The lapsing of such vested options or requiring the former employees to mandatorily exercise them in a short period (especially when exercise involves payment) may not be in the interest of former employees especially in cases where they have ceased to be employees due to reasons such as retirement or death. Further, ensuring mandatory exercise of vested options by all former employees in a short period may not be feasible or possible for issuers (especially for issuers with a large employee base).

It could also be argued that the requirement under the SEBI ICDR Regulations is in conflict with the SEBI ESOP Regulations and the Companies Act, as the SEBI ESOP Regulations and the Companies Act allow former employees to hold vested options granted to them during the course of employment till the exercise is called for by companies under the relevant ESOP Scheme.

Exemption from Strict Interpretation of Regulation 26(5)(b)

Owing to such practical difficulties, in the past, issuers have approached SEBI seeking exemption from a strict interpretation of Regulation 26(5)(b) of the SEBI ICDR Regulations to include former employees of the issuers. Issuers have sought exemptions to enable former employees of issuers to hold the stock options prior and post listing of the equity shares. Certain grounds for seeking such exemption include (i) that the stock options were issued to the former employees, while they were in the employment of the issuer, its holding or subsidiary companies; (ii) it would not be in the interest of such former employees to lapse the stock options granted and/or vested in such former employees; (iii) it would not be practically feasible to the issuer to stall the IPO until it reaches out to all such former employees, especially when exercise of options is dependant on completion of the IPO; and (iv) the issuer intends to reward the former employees as an appreciation for being associated with the issuer and for their efforts. Whilst SEBI has been sensitive to such circumstances and has provided exemption, a discussion with respect to this provision of the ICDR Regulations is necessary.

Lock-in of Equity Shares on Allotment in an IPO

Regulation 37 of the SEBI ICDR Regulations provides that the entire pre-issue capital held by persons shall be locked-in for a period of one year from the date of allotment in the IPO. Whilst Regulation 37 provides an exception from the provisions of lock-in of the equity shares to the employees of the issuer who have been allotted the equity shares under the employee stock option plan of the issuer, this exemption is also applicable only for existing employees and does not extend to former employees. SEBI has clarified this position in its informal guidance issued to Firstsource Solutions Limited and Multi Commodity Exchange of India Limited.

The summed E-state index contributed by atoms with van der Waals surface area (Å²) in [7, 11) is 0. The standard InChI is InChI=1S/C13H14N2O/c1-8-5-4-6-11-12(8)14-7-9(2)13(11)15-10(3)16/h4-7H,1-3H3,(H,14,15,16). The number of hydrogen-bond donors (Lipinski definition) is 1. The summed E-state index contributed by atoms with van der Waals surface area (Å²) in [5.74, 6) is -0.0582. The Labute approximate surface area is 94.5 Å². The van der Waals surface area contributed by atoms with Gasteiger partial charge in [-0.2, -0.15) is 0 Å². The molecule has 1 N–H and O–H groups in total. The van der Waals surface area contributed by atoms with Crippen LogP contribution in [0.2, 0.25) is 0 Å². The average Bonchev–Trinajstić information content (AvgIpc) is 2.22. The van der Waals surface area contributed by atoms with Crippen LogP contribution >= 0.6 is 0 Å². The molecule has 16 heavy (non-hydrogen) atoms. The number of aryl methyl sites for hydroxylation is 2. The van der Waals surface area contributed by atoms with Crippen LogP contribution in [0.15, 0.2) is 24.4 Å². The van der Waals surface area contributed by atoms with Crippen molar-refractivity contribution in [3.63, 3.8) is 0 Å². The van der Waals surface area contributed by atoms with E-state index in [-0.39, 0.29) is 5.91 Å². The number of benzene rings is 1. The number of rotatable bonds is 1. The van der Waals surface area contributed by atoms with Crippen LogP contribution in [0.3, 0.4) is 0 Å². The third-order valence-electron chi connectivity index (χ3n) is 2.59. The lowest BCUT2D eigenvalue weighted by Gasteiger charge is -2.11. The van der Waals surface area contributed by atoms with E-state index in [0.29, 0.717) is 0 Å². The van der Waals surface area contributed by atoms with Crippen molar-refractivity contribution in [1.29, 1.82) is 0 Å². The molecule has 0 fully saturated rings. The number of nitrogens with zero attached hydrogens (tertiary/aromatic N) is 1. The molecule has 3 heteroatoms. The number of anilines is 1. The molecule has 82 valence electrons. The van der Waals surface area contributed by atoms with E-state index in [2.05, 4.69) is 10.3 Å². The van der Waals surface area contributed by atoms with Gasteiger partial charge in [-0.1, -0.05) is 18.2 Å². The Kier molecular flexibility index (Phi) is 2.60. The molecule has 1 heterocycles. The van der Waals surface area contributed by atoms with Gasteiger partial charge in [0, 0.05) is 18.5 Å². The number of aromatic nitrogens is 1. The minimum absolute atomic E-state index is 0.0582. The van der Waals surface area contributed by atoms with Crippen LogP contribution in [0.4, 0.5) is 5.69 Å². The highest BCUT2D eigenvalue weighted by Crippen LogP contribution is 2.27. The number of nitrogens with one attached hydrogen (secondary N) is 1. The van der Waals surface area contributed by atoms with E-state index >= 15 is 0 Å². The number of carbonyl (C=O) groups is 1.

Whilst it is understandable that the lock-in exemption is not available for employees who have voluntarily resigned, or been removed, from employment , it could be considered unfair for the lock-in exemption to not be available to employees who received options and subsequently, retired or died or are permanently incapacitated. Such individuals deservedly received such options and have complied with all requirements of their respective schemes.

Conclusion

In view of the above discussion and given that issuers and former employees face various challenges during the process of IPOs by issuers, it could be suggested that the SEBI ICDR Regulations and the ESOP Regulations should be reconciled to include resigned, retired, transferred employees and nominees of deceased employees within the ambit of “employees”. Further, the exemption from lock-in of equity shares should also extend to former employees who have acquired equity shares under the ESOP Scheme during the course of employment and whose employment has ceased due to retirement, death or permanent incapacity. These changes will have the following potential benefits:

  1. Former employees will benefit and not be forced to exercise before various stages of the IPO and also be able to sell the equity shares post listing without lock–in.
  2. Enable issuers to vest and allow exercise of stock options closer to listing (as compared to DRHP) which may help in avoiding creation of a large grey market for equity shares of the issuer.
  3. The benefit of listing gains could also be enjoyed by foreign employees who received options due to their employment.
  4. Most importantly, issuers will not breach eligibility conditions for undertaking an IPO.
Author: Yash J. Ashar and Abhinav Kumar
©Cyril Amarchand Mangaldas

Cyril Amarchand Mangaldas was founded in May 2015 to continue the legacy of the 97-year old Amarchand & Mangaldas & Suresh A. Shroff & Co., whose pre-eminence, experience and reputation of almost a century has been unparalleled in the Indian legal fraternity. With a long and illustrious history that began in 1917, the Firm is the largest full-service law firm in India, with over 600 lawyers, including 91 partners, and offices in Mumbai, New Delhi, Bengaluru, Hyderabad, Ahmedabad and Chennai. Several of our professionals are cited as leading practitioners by global publications like Chambers and Partners, International Financial Law Review, Asia Legal 500 and Euromoney.